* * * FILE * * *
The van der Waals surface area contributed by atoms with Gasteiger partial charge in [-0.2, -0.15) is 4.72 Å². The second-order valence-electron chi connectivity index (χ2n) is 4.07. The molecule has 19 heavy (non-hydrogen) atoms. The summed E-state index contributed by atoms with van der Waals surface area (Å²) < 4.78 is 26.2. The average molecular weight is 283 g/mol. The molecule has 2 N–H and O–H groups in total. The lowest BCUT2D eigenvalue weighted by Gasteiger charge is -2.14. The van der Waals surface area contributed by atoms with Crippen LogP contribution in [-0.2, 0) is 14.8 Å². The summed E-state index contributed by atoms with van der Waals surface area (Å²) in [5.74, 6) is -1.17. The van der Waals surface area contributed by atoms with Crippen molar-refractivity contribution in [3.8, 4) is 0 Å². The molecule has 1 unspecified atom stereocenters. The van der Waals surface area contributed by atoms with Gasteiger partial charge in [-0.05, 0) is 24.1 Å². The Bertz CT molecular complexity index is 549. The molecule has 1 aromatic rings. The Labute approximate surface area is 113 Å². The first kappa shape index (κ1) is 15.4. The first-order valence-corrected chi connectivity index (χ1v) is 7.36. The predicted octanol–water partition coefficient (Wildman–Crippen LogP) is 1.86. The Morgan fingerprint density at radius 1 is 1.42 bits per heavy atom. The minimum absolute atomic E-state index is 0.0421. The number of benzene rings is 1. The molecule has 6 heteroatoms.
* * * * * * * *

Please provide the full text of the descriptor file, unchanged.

The van der Waals surface area contributed by atoms with Gasteiger partial charge in [-0.2, -0.15) is 4.72 Å². The second-order valence-electron chi connectivity index (χ2n) is 4.07. The molecule has 19 heavy (non-hydrogen) atoms. The summed E-state index contributed by atoms with van der Waals surface area (Å²) < 4.78 is 26.2. The average molecular weight is 283 g/mol. The molecule has 2 N–H and O–H groups in total. The lowest BCUT2D eigenvalue weighted by Gasteiger charge is -2.14. The van der Waals surface area contributed by atoms with Crippen LogP contribution in [-0.2, 0) is 14.8 Å². The summed E-state index contributed by atoms with van der Waals surface area (Å²) in [5.74, 6) is -1.17. The van der Waals surface area contributed by atoms with Crippen molar-refractivity contribution in [3.8, 4) is 0 Å². The molecule has 1 unspecified atom stereocenters. The van der Waals surface area contributed by atoms with Gasteiger partial charge in [-0.05, 0) is 24.1 Å². The Bertz CT molecular complexity index is 549. The molecule has 1 aromatic rings. The Labute approximate surface area is 113 Å². The first kappa shape index (κ1) is 15.4. The first-order valence-corrected chi connectivity index (χ1v) is 7.36. The predicted octanol–water partition coefficient (Wildman–Crippen LogP) is 1.86. The Morgan fingerprint density at radius 1 is 1.42 bits per heavy atom. The minimum absolute atomic E-state index is 0.0421. The number of benzene rings is 1. The molecule has 6 heteroatoms.